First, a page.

In 2017, APS reached a settlement on rate design that will have different impacts on different user groups. Although rates will affect individuals differently, and additional changes may occur before final approval, some of the expected results of this settlement are described at this summary brief.
Published July 2016
- On December 18, 2015, Congress passed The Consolidated Appropriations Act which extended Investment and Production Tax Credits for select renewable energies, effective through 2020.
- An Investment Tax Credit (ITC) allows a taxpayer to take a certain percentage of an investment or purchase from his taxes. Similarly, a Production Tax Credit (PTC) is a tax reduction by a given amount per unit of a good produced.
- The Act extends the current 30 percent ITC for qualifying solar energy facilities to 2019. It then creates a phase out program where the ITC is reduced to increasingly lower values until 2022. This ITC also applies to qualifying hydroelectric, biofuel, and methane recapturing programs.
- The Act also extends the current PTC for wind and other qualifying facilities for another year. Thereafter, the PTC is incrementally reduced before being completely phased out in 2020.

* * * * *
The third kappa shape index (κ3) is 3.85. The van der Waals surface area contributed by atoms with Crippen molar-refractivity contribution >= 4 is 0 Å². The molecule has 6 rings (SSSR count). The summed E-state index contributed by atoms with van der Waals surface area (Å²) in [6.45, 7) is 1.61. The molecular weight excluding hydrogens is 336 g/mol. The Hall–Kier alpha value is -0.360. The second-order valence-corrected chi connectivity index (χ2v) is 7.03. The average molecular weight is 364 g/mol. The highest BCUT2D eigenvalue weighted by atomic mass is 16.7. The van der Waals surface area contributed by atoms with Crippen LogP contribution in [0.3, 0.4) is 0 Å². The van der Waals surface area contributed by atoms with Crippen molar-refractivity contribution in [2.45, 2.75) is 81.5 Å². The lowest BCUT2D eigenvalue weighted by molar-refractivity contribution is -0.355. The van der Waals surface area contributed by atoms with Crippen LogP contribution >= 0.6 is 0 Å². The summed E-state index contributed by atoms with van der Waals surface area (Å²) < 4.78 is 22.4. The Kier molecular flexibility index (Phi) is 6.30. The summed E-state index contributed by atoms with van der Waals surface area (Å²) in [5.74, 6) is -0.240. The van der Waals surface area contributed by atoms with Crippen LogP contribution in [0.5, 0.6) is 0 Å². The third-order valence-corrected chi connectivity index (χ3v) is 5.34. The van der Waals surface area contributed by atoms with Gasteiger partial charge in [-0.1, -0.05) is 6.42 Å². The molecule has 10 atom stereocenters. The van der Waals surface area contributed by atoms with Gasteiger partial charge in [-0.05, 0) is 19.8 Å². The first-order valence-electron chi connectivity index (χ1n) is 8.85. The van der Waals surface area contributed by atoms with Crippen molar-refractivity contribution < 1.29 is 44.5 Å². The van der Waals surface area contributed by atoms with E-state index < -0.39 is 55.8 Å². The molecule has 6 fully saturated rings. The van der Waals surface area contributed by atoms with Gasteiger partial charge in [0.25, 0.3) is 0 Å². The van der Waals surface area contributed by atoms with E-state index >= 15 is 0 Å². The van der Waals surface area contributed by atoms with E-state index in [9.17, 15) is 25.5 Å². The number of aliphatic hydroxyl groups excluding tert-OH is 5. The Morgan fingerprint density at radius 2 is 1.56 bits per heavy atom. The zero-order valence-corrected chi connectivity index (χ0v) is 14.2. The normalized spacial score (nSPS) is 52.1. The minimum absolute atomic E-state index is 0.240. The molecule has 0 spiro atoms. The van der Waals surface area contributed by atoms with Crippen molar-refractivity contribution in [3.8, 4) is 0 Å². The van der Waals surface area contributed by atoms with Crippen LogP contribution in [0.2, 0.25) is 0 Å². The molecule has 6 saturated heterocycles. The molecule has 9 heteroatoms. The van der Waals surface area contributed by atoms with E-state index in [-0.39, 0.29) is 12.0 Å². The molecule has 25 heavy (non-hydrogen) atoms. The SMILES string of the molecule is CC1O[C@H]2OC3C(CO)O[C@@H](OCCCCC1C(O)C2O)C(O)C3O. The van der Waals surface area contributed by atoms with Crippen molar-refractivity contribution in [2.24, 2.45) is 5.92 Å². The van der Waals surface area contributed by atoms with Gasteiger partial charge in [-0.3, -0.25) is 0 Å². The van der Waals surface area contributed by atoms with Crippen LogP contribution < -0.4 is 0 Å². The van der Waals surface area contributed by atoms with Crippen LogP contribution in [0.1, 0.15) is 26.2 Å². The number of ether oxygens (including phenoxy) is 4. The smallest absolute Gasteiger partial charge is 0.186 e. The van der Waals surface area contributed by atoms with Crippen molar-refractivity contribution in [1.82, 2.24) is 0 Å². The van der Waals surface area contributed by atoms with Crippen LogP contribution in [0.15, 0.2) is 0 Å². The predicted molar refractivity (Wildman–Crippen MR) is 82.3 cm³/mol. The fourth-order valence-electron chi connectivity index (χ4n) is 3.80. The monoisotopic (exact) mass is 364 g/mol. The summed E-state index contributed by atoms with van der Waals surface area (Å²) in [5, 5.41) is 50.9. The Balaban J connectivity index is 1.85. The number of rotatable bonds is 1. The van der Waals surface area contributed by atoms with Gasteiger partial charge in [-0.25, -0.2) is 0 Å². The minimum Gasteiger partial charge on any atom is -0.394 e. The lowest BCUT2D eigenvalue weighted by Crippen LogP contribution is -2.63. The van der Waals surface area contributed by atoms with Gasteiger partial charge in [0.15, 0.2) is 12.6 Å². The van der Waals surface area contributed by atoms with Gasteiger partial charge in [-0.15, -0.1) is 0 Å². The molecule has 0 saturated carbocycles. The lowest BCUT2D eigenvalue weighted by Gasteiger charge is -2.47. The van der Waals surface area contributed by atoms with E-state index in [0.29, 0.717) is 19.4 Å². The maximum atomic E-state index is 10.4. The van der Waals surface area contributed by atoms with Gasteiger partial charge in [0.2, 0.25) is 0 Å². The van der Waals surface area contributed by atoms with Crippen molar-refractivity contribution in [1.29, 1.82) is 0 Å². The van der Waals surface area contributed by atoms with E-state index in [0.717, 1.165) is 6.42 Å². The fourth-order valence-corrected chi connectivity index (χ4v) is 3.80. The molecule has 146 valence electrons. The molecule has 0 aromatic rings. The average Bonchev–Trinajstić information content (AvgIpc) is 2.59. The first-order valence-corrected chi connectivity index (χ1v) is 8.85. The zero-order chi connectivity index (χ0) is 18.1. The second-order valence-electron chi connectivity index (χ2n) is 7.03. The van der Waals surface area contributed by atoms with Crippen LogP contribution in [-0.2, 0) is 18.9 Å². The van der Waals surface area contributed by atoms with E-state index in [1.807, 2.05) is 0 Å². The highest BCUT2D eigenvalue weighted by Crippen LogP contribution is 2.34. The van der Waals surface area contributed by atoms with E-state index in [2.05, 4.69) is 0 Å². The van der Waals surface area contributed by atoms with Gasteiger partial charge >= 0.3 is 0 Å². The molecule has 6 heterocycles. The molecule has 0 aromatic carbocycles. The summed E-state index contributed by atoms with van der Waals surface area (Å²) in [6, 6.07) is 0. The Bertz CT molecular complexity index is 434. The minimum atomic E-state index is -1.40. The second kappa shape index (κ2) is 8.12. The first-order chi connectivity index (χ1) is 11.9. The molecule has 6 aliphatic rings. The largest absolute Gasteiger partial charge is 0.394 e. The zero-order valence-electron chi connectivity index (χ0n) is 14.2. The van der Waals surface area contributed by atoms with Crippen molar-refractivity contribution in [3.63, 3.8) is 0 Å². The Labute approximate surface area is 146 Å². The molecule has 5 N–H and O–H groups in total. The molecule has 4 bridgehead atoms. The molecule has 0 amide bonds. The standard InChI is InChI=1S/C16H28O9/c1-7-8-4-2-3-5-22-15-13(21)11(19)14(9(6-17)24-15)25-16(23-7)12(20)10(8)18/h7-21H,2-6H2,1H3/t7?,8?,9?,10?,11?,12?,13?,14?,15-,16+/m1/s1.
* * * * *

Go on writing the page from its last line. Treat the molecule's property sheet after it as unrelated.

- The Act also includes an unrelated provision which lifts a 40 year ban on the exportation of crude oil from the U.S. While this seems to be at odds with the favorable renewable energy provisions of the Act, the wind industry has viewed this as an acceptable tradeoff and a net win for the environment.
- The Act is expected to create $73 billion in new renewable energy investment, 8 million more households powered by renewable energy, and 37 gigawatts of new wind and solar capacity.
Published January 2016
- See our previous brief sheets for background on What a Renewable Energy Credit (REC) is and the background on why the Arizona Corporation Commission is addressing how utilities obtain the Renewable Energy Credits needed to comply with the Arizona Renewable Energy Tariff and Standard (REST).
- Arizona’s Renewable Energy Standard & Tariff (REST) requires that 4.5% of electricity comes from distributed generation (DG) systems such as rooftop solar.
- Regulated utilities demonstrate compliance with the REST by purchasing Renewable Energy Credits (RECs) from their customers who have installed DG systems, typically with upfront cash incentives meant to help customers finance the installation of the DG system.
- With the rising demand for DG installations since the start of the REST, the Arizona Corporation Commission agreed to significantly reduce upfront incentives. As a result, the regulated electric utilities lost their guaranteed source of RECs that are needed to demonstrate compliance.